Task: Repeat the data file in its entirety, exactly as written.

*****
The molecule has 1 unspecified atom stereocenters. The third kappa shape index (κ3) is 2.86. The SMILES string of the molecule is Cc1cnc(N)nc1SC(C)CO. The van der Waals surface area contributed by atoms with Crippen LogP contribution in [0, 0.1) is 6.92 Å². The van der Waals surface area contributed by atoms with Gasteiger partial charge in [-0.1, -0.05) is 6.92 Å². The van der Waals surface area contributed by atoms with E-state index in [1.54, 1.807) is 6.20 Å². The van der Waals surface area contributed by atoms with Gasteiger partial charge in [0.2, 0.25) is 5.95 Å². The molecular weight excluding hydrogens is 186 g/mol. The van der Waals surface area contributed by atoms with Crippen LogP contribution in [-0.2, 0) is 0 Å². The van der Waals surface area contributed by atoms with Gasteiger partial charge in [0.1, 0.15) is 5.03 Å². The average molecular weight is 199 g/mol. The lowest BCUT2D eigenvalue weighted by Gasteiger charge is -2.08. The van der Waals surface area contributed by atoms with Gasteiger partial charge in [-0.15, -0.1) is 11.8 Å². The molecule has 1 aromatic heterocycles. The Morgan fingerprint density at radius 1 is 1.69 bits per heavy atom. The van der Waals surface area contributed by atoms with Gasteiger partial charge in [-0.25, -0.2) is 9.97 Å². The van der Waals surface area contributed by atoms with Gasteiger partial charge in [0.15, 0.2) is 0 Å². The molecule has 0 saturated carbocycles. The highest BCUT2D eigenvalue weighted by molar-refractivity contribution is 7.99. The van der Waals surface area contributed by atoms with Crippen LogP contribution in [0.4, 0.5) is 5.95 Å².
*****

The molecule has 1 unspecified atom stereocenters. The third kappa shape index (κ3) is 2.86. The SMILES string of the molecule is Cc1cnc(N)nc1SC(C)CO. The van der Waals surface area contributed by atoms with Crippen LogP contribution in [0, 0.1) is 6.92 Å². The van der Waals surface area contributed by atoms with Gasteiger partial charge in [-0.1, -0.05) is 6.92 Å². The van der Waals surface area contributed by atoms with E-state index in [1.54, 1.807) is 6.20 Å². The van der Waals surface area contributed by atoms with Gasteiger partial charge in [0.2, 0.25) is 5.95 Å². The molecular weight excluding hydrogens is 186 g/mol. The van der Waals surface area contributed by atoms with Crippen LogP contribution in [-0.2, 0) is 0 Å². The van der Waals surface area contributed by atoms with Gasteiger partial charge in [0.1, 0.15) is 5.03 Å². The average molecular weight is 199 g/mol. The lowest BCUT2D eigenvalue weighted by Gasteiger charge is -2.08. The van der Waals surface area contributed by atoms with Gasteiger partial charge in [-0.15, -0.1) is 11.8 Å². The molecule has 1 aromatic heterocycles. The Morgan fingerprint density at radius 1 is 1.69 bits per heavy atom. The van der Waals surface area contributed by atoms with Gasteiger partial charge in [-0.25, -0.2) is 9.97 Å². The van der Waals surface area contributed by atoms with Gasteiger partial charge in [0.15, 0.2) is 0 Å². The molecule has 0 saturated carbocycles. The highest BCUT2D eigenvalue weighted by molar-refractivity contribution is 7.99. The van der Waals surface area contributed by atoms with Crippen LogP contribution in [0.4, 0.5) is 5.95 Å².